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THE INNOVATION ISSUE

 Table of Contents | Features | Frontlines | Technology | Business

April/May 2009 Issue | Volume 35 Number 3 | Page 37
FEATURES

SIX COMMON PITFALLS TO CHANGE: AND HOW TO AVOID THEM

If you're serious about transforming your law firm, odds are high you have a number of obstacles to conquer. Here are pointers for overcoming the most common pitfalls that managing partners encounter in implementing change.

1. Managing Instead of Leading Change Change is about flow, energy and creating something new. Managers concentrate on controlling, organizing and problem solving. Leaders focus on motivating and inspiring, establishing direction and aligning people—and they also know when to let go. True change requires leadership, not management.

Transforming your firm requires that you know, use and, where necessary, further develop your leadership skills. It also requires that you create a team of other leaders around you—people with the ability to inspire and get others so much involved that the necessary transformation will occur at all levels.

These leaders could be partners in your firm, but a warning: The promotion from associate to partner typically is based on legal and financial accomplishments, which are not things that automatically prepare a partner to lead change. So choose your leaders wisely—and invest in leadership development, especially for promising associates.

2. Inadequate Goal Setting Change occurs in three phases: setting the right goal, realizing the goal and anchoring the change. The first phase is typically neglected or mishandled. Goals are often chosen too quickly, with no clear awareness of the underlying problems that the firm is trying to solve. As a consequence, the wrong goals get chosen.

Another problem is when the goal is too dry or abstract, leaving key players unmotivated or neutral toward the goal. Choosing an inspiring goal, in contrast, naturally leads to a more fluent, organic change process with less direction on your part. A goal that inspires or motivates you will allow you to inspire or motivate others. Moreover, key players who are motivated by the goal will insist on being part of the process.

Also, the goal should be reachable in a relatively short period. If you want to tap the energy that drives change, you need to create some quick wins. Quick wins accelerate the longer-term change process. For broad cultural change goals, which can take years to realize, it is better to divide the goal into parts to make it achievable in smaller, manageable pieces.

So keep goals simple and do not over-reach. Create awareness of the real problems. Choose one inspiring goal at a time, and root that goal deeply in your firm. After each success, choose the next goal.

3. Too Much Top-Down Direction Successful change is a result of an interaction between top-down steering and bottom-up involvement. Hardly any change process is successful (especially for the long-term) with only direction setting from the partners. Real transformation in your law firm will only happen if top-down and bottom-up efforts meet and unite.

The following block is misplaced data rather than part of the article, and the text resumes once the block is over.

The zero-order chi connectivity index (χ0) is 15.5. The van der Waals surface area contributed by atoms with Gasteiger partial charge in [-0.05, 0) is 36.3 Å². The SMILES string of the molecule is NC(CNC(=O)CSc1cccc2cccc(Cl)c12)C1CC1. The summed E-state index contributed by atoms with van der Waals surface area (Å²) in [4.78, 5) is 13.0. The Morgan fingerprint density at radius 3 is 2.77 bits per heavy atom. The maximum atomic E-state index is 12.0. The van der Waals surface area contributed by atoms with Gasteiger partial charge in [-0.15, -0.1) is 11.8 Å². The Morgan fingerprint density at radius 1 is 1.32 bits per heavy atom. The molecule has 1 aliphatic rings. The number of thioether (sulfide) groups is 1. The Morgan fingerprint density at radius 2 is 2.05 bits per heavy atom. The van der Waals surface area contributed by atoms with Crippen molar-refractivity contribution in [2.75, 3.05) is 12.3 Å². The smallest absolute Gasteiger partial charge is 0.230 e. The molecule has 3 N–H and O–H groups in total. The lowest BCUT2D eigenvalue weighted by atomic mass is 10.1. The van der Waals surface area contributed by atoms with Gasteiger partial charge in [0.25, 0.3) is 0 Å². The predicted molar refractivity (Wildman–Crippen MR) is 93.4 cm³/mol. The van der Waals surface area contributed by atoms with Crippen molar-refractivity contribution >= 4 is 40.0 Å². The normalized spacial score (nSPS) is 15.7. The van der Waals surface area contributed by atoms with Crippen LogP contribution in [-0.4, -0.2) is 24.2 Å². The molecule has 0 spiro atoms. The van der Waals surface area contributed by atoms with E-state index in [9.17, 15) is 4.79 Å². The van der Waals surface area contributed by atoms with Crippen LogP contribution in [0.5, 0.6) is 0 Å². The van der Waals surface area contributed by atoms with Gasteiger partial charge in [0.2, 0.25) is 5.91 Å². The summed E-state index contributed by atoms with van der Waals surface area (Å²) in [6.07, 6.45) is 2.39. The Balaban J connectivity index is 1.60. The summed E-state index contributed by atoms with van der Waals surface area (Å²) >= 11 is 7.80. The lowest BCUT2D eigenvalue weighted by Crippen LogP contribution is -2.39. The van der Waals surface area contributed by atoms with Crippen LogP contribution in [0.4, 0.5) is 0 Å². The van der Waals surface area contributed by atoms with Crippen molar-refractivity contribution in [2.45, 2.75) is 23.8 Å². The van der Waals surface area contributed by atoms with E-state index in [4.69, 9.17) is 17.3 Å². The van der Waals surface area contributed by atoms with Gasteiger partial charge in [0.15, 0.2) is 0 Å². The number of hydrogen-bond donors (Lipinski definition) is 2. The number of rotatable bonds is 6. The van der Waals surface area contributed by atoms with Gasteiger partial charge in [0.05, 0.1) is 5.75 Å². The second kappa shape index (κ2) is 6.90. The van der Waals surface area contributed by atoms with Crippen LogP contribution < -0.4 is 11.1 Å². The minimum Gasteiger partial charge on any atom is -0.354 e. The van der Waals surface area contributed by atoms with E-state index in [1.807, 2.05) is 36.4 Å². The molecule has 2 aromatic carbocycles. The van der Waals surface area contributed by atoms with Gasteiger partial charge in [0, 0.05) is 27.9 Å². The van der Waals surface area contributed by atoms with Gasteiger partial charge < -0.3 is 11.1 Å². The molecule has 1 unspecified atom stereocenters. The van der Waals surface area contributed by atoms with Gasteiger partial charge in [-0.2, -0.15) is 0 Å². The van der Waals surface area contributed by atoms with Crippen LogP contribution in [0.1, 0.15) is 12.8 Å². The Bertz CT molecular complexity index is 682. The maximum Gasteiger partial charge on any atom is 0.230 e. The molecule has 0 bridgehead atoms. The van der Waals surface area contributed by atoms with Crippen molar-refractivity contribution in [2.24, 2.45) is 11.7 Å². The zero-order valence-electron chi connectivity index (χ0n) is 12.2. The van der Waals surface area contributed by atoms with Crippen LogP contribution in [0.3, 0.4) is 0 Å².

Do not ignore key players in your change process, including associates and the office manager. Do not overestimate what you can accomplish solely by using edicts or proclamations. The three phases of change need the participation of all layers in the organization.

4. Poor Communication Good communication is crucial to discovering what needs to be changed and where resistance exists. That’s why you must approach transformation in your firm with a strong emphasis on communication. Talk but most of all listen—listen to your partners, associates, paralegals, administrator and staff.

If you give yourself a break from talking, you will be amazed at what you learn. Start from a place of discovery and connect to your organization by listening. Listening is a great first step to long-lasting change.

5. Overreliance on Consultants Many firms hire a consultant to lead or create change, versus driving the process from inside the organization. Perhaps the most horrifying reason given is: “We, the partners, are too busy with our primary tasks.”

As a law firm partner, you know how to delegate. However, you also know that some items cannot be delegated. Leadership of a change process is one of them. You can hire a consultant to support you, to develop awareness of the change you want to instill, to advise, to strengthen leadership skills, and to make the process easier and less time-consuming. But you have to lead the change yourself if you want to cause real transformation.

6. Creation of an Unnecessary Task Force Lastly, although task forces are quite common in change processes, beware of using them. By forming a task force, you create distance between the members of the task force and those who are not on it. This distance will hurt the communication that’s so critical to a change project.

Moreover, task forces diminish the sense of ownership for others in the firm and, thus, delay the change from taking hold. Take care that your entire firm, and not a task force, owns the change if you really want to pull the firm forward. Use the normal lines of hierarchy and communication instead, adjusting them as necessary.

About the Author

Carla Schnitker is a law firm management and marketing advisor. Formerly a working attorney, she specializes in change management and leadership development.

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